# Incentive Model Based on Cooperative Relationship in Sustainable Construction Projects

^{1}

^{2}

^{3}

^{*}

## Abstract

**:**

## 1. Introduction

## 2. Stakeholders and Factors Surrounding Sustainable Construction

## 3. Model Description and Solution

#### 3.1. Model Description

**Hypothesis 1**:

_{1}, e

_{2}), while e > 0. The cooperative behaviors between the owner and contractor can generate a synergistic effect, thus adding benefits to the sustainable construction. The added benefits can be shared by the owner and contractor. Assuming that the cooperative behavior began at time t, the project outcome function at s (t > s) is [64]:

_{1}and A

_{2}are the output coefficients of the levels of the efforts of both parties, i.e., the integrated technical level and comprehensive management ability of the owner and contractor. The output coefficient manifests the stakeholders’ capabilities to transform the input resources into project outcomes, which is associated with the levels of operational management, qualifications and competencies. The effort levels of e

_{1}and e

_{2}are difficult to observe by the other parties, while can be verified by the input resources and the degree of the achievement of the project’s objectives. $\vartheta $ denotes the external random factors affecting outcome function, and is mutually independent of e

_{1}and e

_{2}. To ensure the Hyers–Ulan stability of the outcome function, $\vartheta $ is set to follow a normal distribution (0,${\delta}^{2}$). k presents the cooperative relationship between the owner and contractor. K = 0 (0 ≤ k ≤ 1) means that the owner and contractor do not adopt cooperative behaviors, and so, one party may chase their own benefit maximization, thereby damaging the other party’s benefits. K = 1 means that the owner and contractor adopt seamless cooperative behavior, and so both parties are willing to select their behavior in accordance with the overall project benefits. This study aims to investigate the effects of a cooperative relationship (0 < k < 1) on overall project benefits, namely the effects of cooperation on project outcomes. When 0 < k ≤ 1, the cooperative behavior between the owner and contractor results in synergistic effects. Under this condition, when one party increases its input resources, the other party’s marginal benefit progressively increases with a given level of effort. ke

_{1}e

_{2}refers to the added benefits created by synergistic effects, and e

_{1}e

_{2}represents the cooperative willingness between the owner and contractor. When e

_{i}= 0 (i = 1, 2), the owner and contractor cannot generate synergistic effects, because neither of them is willing to adopt cooperative behavior. Therefore, k can also be named as the coefficient of synergistic effects, and can be explained as the ability to create added benefits under a given condition of input resources.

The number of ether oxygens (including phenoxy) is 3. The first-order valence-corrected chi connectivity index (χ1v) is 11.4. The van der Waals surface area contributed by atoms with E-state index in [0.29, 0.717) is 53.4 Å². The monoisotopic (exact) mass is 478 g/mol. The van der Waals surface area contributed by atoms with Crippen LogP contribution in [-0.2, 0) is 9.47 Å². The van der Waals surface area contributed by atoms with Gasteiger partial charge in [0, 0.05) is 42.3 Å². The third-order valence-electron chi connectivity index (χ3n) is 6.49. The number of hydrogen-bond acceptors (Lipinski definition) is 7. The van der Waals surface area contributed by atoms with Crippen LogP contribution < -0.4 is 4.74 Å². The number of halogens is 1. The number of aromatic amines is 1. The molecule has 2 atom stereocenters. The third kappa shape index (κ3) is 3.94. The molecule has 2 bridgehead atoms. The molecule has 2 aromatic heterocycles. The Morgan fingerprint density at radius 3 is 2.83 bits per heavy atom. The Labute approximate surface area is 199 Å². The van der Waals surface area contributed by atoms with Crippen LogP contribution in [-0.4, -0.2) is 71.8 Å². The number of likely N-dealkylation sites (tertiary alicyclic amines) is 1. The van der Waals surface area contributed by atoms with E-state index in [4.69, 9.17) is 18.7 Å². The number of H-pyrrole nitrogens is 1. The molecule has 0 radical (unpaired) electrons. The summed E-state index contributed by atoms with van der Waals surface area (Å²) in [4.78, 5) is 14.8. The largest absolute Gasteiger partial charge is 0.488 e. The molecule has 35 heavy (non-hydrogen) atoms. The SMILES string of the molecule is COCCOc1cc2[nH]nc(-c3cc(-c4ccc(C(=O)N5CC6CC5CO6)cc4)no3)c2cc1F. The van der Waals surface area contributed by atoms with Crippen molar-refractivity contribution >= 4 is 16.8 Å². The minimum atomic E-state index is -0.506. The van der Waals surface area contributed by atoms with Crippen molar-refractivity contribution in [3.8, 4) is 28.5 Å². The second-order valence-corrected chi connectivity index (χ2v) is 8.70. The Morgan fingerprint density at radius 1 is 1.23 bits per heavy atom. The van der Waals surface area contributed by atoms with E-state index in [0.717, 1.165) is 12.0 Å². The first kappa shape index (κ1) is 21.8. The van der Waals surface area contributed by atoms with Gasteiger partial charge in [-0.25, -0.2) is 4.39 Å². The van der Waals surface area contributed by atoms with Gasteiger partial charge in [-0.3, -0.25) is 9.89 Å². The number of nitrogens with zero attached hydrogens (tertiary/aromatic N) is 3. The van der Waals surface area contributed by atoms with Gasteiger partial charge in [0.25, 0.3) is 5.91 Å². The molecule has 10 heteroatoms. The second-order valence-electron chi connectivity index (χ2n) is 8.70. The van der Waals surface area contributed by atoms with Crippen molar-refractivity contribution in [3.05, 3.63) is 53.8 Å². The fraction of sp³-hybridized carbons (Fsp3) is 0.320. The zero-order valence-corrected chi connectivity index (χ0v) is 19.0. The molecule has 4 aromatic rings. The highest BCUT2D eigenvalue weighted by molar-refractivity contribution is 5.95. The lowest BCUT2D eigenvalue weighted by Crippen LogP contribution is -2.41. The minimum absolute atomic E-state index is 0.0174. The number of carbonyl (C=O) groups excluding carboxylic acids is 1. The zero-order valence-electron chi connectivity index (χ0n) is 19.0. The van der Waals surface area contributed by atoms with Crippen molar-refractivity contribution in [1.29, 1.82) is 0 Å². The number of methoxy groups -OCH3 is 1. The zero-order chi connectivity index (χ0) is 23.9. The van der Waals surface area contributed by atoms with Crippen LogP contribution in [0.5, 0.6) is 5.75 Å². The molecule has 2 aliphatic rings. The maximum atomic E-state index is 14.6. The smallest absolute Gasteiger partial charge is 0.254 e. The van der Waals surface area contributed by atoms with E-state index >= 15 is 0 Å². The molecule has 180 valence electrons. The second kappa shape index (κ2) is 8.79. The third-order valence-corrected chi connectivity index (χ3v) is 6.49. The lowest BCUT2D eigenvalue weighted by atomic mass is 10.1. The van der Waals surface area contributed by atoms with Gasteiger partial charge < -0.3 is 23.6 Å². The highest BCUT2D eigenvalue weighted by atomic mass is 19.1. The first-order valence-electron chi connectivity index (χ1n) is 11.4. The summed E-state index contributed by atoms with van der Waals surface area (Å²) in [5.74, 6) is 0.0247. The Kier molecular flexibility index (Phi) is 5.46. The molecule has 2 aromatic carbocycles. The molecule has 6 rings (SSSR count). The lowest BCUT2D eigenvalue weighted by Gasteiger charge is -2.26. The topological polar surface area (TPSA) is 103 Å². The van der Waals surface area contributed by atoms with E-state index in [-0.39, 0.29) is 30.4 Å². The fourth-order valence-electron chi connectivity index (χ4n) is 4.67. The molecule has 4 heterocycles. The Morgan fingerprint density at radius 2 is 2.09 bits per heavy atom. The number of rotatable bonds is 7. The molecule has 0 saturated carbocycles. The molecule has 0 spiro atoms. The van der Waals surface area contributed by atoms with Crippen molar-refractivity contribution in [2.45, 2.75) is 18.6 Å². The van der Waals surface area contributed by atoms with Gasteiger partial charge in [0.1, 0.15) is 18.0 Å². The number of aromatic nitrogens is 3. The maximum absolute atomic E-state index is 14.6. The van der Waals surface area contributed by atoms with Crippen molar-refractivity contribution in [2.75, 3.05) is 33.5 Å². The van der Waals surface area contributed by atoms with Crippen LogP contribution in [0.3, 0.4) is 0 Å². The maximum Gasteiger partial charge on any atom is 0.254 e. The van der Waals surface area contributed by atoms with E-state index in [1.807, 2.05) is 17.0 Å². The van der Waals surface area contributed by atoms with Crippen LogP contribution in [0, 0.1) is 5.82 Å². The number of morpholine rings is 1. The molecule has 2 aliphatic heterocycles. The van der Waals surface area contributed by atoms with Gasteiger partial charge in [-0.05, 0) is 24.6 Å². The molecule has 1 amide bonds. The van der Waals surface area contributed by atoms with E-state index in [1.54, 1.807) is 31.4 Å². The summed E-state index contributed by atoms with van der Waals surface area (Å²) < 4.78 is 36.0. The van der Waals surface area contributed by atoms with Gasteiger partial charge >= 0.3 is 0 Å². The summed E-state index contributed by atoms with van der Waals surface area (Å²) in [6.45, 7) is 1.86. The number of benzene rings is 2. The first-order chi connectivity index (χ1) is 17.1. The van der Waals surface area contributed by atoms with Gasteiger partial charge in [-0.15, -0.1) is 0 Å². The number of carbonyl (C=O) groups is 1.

**Hypothesis 2**:

_{i}) of the owner and contractor is a strictly monotonic increasing function of e

_{i}(i = 1, 2) [37,65]:

_{1}= A

_{2}= 1 in the outcome function; thus, the effort cost coefficient manifests as the output efficiency ($\raisebox{1ex}{${A}_{i}$}\!\left/ \!\raisebox{-1ex}{${\eta}_{i}$}\right.)$ of the owner and contractor [66]. In other words, the greater the effort cost coefficient, the lower is the output efficiency.

**Hypothesis 3**:

_{1}and β

_{2}(0 ≤ β

_{1}, β

_{2}≤ 1), respectively, and meet the requirement of β

_{1}+ β

_{2}= 1. The constant payments to the owner and contractor are ω

_{1}and ω

_{2}, respectively, and meet the requirement of ω

_{1}+ ω

_{2}= 0.

#### 3.2. Model Solution

#### 3.2.1. Solution under Non-Moral Hazard

_{1}and e

_{2}were calculated respectively, then set the values to zero. Thus, the researchers obtain:

_{1}and e

_{2}, the researchers obtain:

_{1}and e

_{2}to obtain:

#### 3.2.2. Solution under Moral Hazard

_{1}and e

_{2}, the researchers obtain:

_{1}+ β

_{2}= 1 into Equation (6) and obtain:

_{1}and e

_{2}, the researchers order ${F}^{\text{'}}{}_{{e}_{1}}=0$ and ${F}^{\text{'}}{}_{{e}_{2}}=0$, then make a simplification:

_{2}= 1 − β

_{1}into Equation (11) transforms the latter into a simple cubic equation about β

_{1}as follows:

_{1}+ β

_{2}= 1 into consideration, the researchers obtain:

## 4. Model Analysis and Simulations

#### 4.1. Model Analysis

**Proposition 1**:

**Proof.**

**Proposition 2**:

**Proof.**

_{1}is a monotonic increasing function about ${\eta}_{2}$, and a monotonic decreasing function about ${\eta}_{1}$. The function of β

_{2}is a monotonic increasing function about ${\eta}_{1}$, and a monotonic decreasing function about ${\eta}_{2}$.

**Corollary 1**:

**Proof.**

**Corollary 2**:

_{1}* = β

_{2}* = 0.5). If the effort cost of the owner approaches positive infinity (${\eta}_{1}\to +\infty $), the benefit allocation coefficient approaches zero (β

_{1}* → 0). If the effort cost of the contractor approaches positive infinity (${\eta}_{2}\to +\infty $), the owner is likely to have all the project benefits (β

_{1}* → 1). In other words, if the owner and contractor possess the same output efficiency, they will obtain the share ratio. If one party has no efficiency, the other party will obtain all the benefits.

**Proof.**

_{1}* = β

_{2}* = 0.5. If k > 0, q = 0 can be obtained. Substituting ${\eta}_{1}={\eta}_{2}$ and q = 0 into Equation (15), x = 0 can be obtained. Thus, there still has β

_{1}* = β

_{2}* = 0.5. When ${\mathsf{\eta}}_{1}\to +\infty $ , the following equation can be obtained:

_{1}

^{*}→ 0 can be obtained according to Equation (16). The proof of ${\eta}_{2}\to +\infty $ can be aligned with the former method.

**Proposition 3**:

^{*}) do not produce incentive effects. This is consistent with the reference [52,66], meaning that there are no distinctions amongst the traditional construction projects. In sustainable construction, the constant payments are jointly negotiated by the owner and contractor, and documented in a specific contract. Therefore, in the majority of construction contracts, emphasis should be placed on the incentive terms, and constant payment should be arranged in accordance with a bargaining agreement.